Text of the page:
Mildura Weekly : Friday January 10 2014 Vol 8 No 10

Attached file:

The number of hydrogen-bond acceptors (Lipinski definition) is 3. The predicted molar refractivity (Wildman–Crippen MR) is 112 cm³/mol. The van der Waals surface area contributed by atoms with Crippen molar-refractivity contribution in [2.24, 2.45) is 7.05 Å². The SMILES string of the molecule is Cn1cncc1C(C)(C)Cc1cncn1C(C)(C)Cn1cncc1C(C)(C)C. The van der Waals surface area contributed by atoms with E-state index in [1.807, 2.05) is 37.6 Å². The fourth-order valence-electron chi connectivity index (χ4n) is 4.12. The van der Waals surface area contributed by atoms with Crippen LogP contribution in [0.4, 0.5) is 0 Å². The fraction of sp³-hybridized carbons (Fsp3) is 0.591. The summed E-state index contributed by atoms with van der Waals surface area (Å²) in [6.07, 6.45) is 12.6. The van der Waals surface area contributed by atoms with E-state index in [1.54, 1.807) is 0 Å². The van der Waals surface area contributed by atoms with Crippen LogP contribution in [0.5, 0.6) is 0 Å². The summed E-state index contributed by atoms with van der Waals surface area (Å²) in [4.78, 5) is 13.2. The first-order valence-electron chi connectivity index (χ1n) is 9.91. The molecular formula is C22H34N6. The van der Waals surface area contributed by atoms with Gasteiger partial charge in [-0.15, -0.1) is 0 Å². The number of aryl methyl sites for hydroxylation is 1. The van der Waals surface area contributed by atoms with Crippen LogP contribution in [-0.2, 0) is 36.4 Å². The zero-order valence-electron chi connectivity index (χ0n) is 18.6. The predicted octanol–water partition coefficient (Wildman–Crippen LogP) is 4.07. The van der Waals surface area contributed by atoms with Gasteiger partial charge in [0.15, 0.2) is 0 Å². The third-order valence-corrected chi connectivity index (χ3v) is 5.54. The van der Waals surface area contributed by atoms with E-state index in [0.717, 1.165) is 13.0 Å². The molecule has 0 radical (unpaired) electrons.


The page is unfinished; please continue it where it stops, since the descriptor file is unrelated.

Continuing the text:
www.milduraweekly.com.au 14 Mildura Weekly – 10/01/14 Diary tells amazing survival tale • From Page 13 The 45-strong party was or- dered to take to “the low country” in a bid to avoid the enemy. Wal- ter and one of his mates, Syd Ray, were sent forward, in the dark, to blaze a trail. They pushed on by the light of the moon, negotiating some of the steepest hills in PNG, in the process coming across a few more Aussie wounded. The party, now numbering more than 50 and including sev- eral stretcher cases with many more wounded, travelled by night, resting under cover during the day to avoid the Japs. The heat and humidity during the day was op- pressive, there was torrential rain, and the drenched Diggers huddled together for warmth during the bitterly cold nights. They had to cross several rivers, some of them raging torrents, and at one stage were all set to make a crossing when Walter spotted a group of 20 Japs about 50 me- tres upstream. “How I itched to open up on them with the TSMG (Thompson sub-machine gun),” he wrote. “But I dared not, as we had our stretcher cases and walk- ing wounded to think of.” The party back-tracked and found a makeshift bridge to cross. They continued to struggle through the mountainous terrain, making their own track, and sev- eral times were lucky enough to come across food that had been dumped by fellow Aussie troops. They also added a variety of dis- carded weapons - Bren guns, rifles, hundreds of hand grenades - and plenty of ammunition, to their collection. Several times they raided native gardens for sweet potato, Walter shot a wild pig...it kept the group in food for three days, and on an- other occasion one of the group shot a huge domesticated pig - owned by a village chief. “He was very annoyed over it at first, but we paid him a Pound note, and he de- cided we weren’t bad blokes after all,” Walter wrote. “It was pretty cheap meat I can tell you.” Despite their scavenging for food, luck at finding abandoned tins and their good fortune with the pigs, food supplies for 50 per- sonnel continued to run low, and Cpl Scott and three fellow Diggers left the main group with a three- fold purpose...to find more food, locate friendly villagers or fel- low Diggers, and find a path that would lead them to safety. Cpl Scott’s later diary entry re- corded how he turned back after almost six hours, became lost in the jungle, finding shelter from the rain in a hollow tree “and shiver- ing all night.” He set off for the main camp at daylight, struggling through the jungle hour after hour until locating his men late in the day. At that stage he had been without food for 31 hours. He wrote how a third of a tin of bully beef had never tasted so good! After resting up, the group continued their trek, finding more abandoned equipment, along with Japanese maps that showed several planned Jap overland inva- sion routes to Port Moresby. After a few more days, seven of the group struck out on their own, again in search of help. They returned two days later, wet, tired and hungry. Many of the group were suffering from dysentery, and were becom- ing tired and weak. “The walking wounded were doing a marvellous job,” Cpl Scott wrote. “But the stretcher-bearers were getting so weak they were reduced to carrying only six yards at a time.” Finally, after several weeks of brutal slogging through the dense jungle under atrocious conditions, the Diggers came across a native village, Sangai, and decided it was best to leave the worst of the wounded, along with the stretcher cases, in the care of villagers. The group of seven included Cpl John- ny Metson, who despite severe ankle injuries had refused to be stretchered, choosing to crawl on hands and knees, swathed in pro- tective bandages but still bloodied and bruised, for three weeks. Tom Fletcher, who had been trained in first aid, stayed with the men. Cpl Scott and other members of his group later heard that Fletcher, Metson and the rest of the group had been betrayed by a villager, and executed by the Japs. The group was moving faster now, and came across several oth- er villages during their trek. They gradually gained strength on a diet of pig, potatoes and other native vegetables. Native carriers, the fa- mous Fuzzy-Wuzzy Angels, offered to help carry their equipment. It was October 1 when they came across a party of Australians, along with three American Marines. Cpl Scott wrote how the men enjoyed soup, stew and rice that night, washed down with mugs of steam- ing hot tea. • Continued Page 16 ankle injuries had refused to be stretchered, choosing to crawl on hands and knees, swathed in pro- tective bandages but still bloodied and bruised, for three weeks. Tom Fletcher, who had been trained in first aid, stayed with the men. Cpl Scott and other members of his group later heard that Fletcher, Metson and the rest of the group had been betrayed by a villager, and executed by the Japs. now, and came across several oth- er villages during their trek. They gradually gained strength on a diet of pig, potatoes and other native vegetables. Native carriers, the fa- mous Fuzzy-Wuzzy Angels, offered to help carry their equipment. It was October 1 when they came across a party of Australians, along with three American Marines. Cpl Scott wrote how the men enjoyed soup, stew and rice that night, • PROUD ANZAC: Walter ‘Wally’ Scott, centre, walks tall with fellow veterans in an Anzac Day parade in Melbourne, and RIGHT, Walter and his wife Alice outside their home. • M ildura • RedCliffs • M erbein • W ent w orth • Dareton • Robinvale Visit www.milduraweekly.com.au to view our new interactive paper 5 NIGHT HOUSEBOAT HOLIDAY WIN DIGITAL INTERACTIVE PAPER AVAILABLE WELL BEFORE PRINTED EDITION NEW Simply visit www.milduraweekly.com.au and follow the promts to subscribe to our FREE INTERACTIVE DIGITAL PAPER before 28th of February 2014, and you will automatically go in the draw to WIN A 5 NIGHT HOUSEBOAT HOLIDAY !* or Apple iPad as second prize!* 2nd Prize, Apple iPad The pages of the Mildura Weekly can be viewed online with all the local news, information and colour of the printed edition. 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XINGYOPENFROM9AM Distributed FREE every Friday Vol.8 No.8 www. mildu r aw eek ly. com. au Friday, December 20, 2013 Let there be lights Across Sunraysia, the traditional annual Christmas lights display heralds the coming of the festive season. One of those families to make a stunning effort are the Bloomfields from Merbein, including daughter, Belladonna, 5, who needed little prompting from our photographer DARREN SEILER to get into the Christmas spirit. The family’s ‘enlightening’ story is on Page 2. GO ONLINE TO VIEW OUR INTERACTIVE DIGITAL EDITION • View latest edition FREE Subscription! milduracentral.com .au CornerDeakinAve&FifteenthSt Fri 20 De Fri 20 De Deccc ...... ........ . ............. . ......... ... ..... Sat21-Sun Sat21-Sun Sat21-Sun22Dec 22c 22 Mon 23 De Mon 23 Decc........... ....... .. .. Tues 24 Dec Dec . ............ ....... ... Wed 25 Dec............. ............ ..... ...... LOOKING LL FOR A LAST AA MINUTE MINUTE GIFT? 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Friday January 3 2014 Vol 8 No 9